The Tutti Frutti jewels by Cartier are arguably one of the most coveted designs among jewelry collectors. For several decades, the finest examples of the style – most notably in bracelet form – have consistently fetched increasingly high prices at auction, the latest headline making-specimen being Evelyn Lauder’s Tutti Frutti bracelet that sold for $2.1 million at Sotheby’s in 2014 – setting a new record price at auction for Cartier Tutti Frutti bracelet. While the bracelets remain in hot demand to this day, it is a necklace that stands as the crowning glory of the Tutti Frutti style.
Cartier’s foray into Indian-inspired jewelry began with another important necklace, one commissioned by Queen Alexandra in 1901. Upon receiving three Indian gowns from Mary Curzon, wife of the Viceroy of India, the Queen asked Cartier Paris to create a necklace that harmonized with the style of her new dresses using Indian jewels given as gifts in the Royal Collection. Since the 18th century, the English Royal Collection had accumulated on of the greatest collections of Indian jewelry in Europe. The resulting piece was a light and elegant Indian-style necklace of 71 pearls, 12 cabochon rubies, 94 cabochon emeralds and two square emeralds described as ‘talismans’.
This first commission sparked a new creative direction for Cartier, as well as a long and fruitful relationship with India. In 1911, Jacques Cartier made his first trip to the country where he met with prominent Indian rulers, most of whom tasked Cartier with the resetting of their family treasures into fashionable Parisian jewelry. The direct exposure to traditional Indian jewelry, such has the colorful red and green Jaipur enamels in floral motifs and the varying types of carved stones, would have a profound effect on Cartier’s designers, particularly Charles Jacqueau. This new stylistic influence coupled with Cartier’s search for rare Indian stones would ultimately translate into some of the most important Art Deco jewels ever created.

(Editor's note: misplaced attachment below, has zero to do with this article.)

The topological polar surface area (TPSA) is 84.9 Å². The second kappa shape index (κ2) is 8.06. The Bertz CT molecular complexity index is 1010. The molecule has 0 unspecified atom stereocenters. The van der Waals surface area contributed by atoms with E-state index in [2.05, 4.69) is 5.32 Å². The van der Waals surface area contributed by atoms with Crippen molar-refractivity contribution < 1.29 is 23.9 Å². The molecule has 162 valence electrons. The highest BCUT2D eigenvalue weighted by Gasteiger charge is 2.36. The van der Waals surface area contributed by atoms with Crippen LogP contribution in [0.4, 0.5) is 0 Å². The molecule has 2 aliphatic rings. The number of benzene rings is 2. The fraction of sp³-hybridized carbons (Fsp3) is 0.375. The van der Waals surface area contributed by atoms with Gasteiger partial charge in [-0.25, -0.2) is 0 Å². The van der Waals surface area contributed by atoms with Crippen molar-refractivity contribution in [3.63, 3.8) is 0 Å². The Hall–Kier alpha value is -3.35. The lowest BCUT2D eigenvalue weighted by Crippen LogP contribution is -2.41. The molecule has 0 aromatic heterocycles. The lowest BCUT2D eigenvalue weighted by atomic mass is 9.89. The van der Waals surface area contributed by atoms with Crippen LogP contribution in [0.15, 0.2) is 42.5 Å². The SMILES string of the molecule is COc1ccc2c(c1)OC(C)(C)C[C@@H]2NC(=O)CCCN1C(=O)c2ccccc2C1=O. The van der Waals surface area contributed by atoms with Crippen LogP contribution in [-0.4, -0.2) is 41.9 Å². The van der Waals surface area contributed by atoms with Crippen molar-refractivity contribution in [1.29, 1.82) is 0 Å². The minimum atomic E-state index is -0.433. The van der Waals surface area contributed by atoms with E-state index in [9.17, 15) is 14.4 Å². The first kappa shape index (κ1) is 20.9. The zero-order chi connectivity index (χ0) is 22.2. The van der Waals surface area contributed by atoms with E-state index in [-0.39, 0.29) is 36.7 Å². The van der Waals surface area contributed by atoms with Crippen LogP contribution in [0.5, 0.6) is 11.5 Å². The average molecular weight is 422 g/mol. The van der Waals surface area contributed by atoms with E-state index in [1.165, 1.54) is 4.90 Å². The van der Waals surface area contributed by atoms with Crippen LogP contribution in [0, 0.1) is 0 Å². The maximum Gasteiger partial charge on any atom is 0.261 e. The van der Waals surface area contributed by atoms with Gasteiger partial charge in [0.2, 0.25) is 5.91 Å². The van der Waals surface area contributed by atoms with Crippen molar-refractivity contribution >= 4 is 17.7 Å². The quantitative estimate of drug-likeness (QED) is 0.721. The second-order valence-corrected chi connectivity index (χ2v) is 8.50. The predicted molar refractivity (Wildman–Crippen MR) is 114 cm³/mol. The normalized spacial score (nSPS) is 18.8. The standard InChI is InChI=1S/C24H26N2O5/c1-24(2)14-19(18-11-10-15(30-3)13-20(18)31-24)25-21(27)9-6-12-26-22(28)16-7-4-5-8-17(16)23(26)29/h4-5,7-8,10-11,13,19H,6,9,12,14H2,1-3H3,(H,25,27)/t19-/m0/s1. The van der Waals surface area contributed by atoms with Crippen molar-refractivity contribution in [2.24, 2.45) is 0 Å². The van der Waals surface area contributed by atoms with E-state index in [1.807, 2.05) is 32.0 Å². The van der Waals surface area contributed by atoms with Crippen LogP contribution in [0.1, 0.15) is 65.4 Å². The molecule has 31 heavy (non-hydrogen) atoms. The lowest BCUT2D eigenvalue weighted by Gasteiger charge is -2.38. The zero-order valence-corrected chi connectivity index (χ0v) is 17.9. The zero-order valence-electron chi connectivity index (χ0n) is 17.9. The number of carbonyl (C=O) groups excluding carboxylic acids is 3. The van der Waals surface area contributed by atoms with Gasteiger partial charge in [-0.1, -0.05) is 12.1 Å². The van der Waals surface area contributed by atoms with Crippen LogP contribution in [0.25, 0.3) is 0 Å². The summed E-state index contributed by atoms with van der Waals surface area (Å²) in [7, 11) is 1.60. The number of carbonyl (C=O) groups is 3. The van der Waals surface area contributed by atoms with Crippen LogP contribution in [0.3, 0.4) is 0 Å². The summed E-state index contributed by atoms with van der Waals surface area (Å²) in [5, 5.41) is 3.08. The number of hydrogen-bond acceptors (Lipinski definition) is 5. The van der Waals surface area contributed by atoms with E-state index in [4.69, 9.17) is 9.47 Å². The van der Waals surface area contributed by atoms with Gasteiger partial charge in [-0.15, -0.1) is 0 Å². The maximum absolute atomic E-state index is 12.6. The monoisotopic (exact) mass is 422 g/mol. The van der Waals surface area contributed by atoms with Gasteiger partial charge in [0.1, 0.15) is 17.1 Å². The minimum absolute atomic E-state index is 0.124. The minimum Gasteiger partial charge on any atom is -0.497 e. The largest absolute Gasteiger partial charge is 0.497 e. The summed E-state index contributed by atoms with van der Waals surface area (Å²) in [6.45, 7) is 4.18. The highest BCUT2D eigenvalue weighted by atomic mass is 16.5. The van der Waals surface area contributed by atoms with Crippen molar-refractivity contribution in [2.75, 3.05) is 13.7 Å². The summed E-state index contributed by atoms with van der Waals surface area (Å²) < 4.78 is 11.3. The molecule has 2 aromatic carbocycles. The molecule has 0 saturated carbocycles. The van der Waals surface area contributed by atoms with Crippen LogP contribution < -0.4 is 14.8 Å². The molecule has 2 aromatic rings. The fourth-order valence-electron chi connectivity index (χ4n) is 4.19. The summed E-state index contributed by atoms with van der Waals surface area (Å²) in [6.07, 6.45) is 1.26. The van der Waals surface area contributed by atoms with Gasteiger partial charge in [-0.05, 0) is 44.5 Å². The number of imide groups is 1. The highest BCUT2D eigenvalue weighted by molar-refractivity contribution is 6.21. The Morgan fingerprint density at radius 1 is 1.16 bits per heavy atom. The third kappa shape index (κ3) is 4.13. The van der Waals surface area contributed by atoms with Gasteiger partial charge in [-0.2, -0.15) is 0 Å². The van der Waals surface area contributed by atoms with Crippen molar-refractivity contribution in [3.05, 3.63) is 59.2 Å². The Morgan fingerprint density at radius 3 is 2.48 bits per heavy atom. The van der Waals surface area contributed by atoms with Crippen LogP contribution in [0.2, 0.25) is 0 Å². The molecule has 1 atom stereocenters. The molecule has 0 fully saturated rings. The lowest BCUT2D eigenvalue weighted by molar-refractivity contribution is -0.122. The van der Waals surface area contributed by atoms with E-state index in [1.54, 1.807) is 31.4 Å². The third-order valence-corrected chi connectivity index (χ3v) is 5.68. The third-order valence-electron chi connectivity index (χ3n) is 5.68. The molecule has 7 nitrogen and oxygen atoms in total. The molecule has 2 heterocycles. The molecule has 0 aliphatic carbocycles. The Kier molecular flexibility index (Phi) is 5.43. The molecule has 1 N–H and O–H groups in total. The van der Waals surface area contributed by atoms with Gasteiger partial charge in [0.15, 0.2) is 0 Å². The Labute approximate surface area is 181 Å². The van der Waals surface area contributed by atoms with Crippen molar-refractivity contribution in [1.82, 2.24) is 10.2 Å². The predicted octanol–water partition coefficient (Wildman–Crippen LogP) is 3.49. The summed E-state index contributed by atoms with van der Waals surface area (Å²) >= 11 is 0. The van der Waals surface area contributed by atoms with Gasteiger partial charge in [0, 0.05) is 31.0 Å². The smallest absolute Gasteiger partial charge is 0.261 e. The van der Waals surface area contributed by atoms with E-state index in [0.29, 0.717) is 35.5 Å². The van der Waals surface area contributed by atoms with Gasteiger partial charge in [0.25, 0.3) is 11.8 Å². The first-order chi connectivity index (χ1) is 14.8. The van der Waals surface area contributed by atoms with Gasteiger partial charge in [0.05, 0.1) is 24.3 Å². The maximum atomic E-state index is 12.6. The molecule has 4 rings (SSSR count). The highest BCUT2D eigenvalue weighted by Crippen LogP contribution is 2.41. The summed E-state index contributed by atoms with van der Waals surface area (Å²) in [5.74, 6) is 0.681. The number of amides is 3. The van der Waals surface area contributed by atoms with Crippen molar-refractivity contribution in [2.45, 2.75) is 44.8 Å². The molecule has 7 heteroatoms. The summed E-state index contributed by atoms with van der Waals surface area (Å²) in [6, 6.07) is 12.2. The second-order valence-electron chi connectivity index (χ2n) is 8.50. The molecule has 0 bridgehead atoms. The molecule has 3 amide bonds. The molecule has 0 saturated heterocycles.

Throughout the 1920s in Europe, Indian-inspired jewelry took the Western world by storm as the leading jewelers of the period cast their nets of influence farther east. The exotic wave of inspiration initially took root with the Diaghilev’s Ballets Russes, which first performed in Paris in 1909. The colorful costumes and set designs by Leon Bakst opened a dynamic dialogue between Oriental motifs and the arts in Europe, particularly fashion and jewelry design. As the Art Deco period expanded into uncharted ethnic aesthetics, India and its cultural riches were ripe for creative picking.
Cartier culled many ideas from India while conducting business there, a large portion of which incorporated the country’s most precious natural materials – its gemstones. Among the rare stones first acquired by Cartier in India were the naturalistically cut and engraved gemstones that resembled leaves, blossoms and berries. These uniquely shaped stones transformed into the signature Tutti Frutti bracelets and brooches produced by Cartier in the 1920s and 30s. The most striking of all these, however, is Daisy Fellowes’s Collier Hindou.
The daughter of the 3rd Duc Descazes and Duke of Glücksbjerg and Isabelle Blanche Singer, Daisy Fellowes was the granddaughter of the sewing-machine magnate Isaac Merritt Singer. She was famous for her malicious remarks as well as her impeccable sense of style, counted as one of the 20 ‘Best Dressed Women of the World’ by Parisian designers during the 1930s. Considered one of the great jewelry collectors of the 20th century, Fellowes amassed an incomparable collection of highly unique pieces – many of which have become crowning achievements in design for Cartier and Van Cleef & Arpels, to name just two jewelry houses she patronized.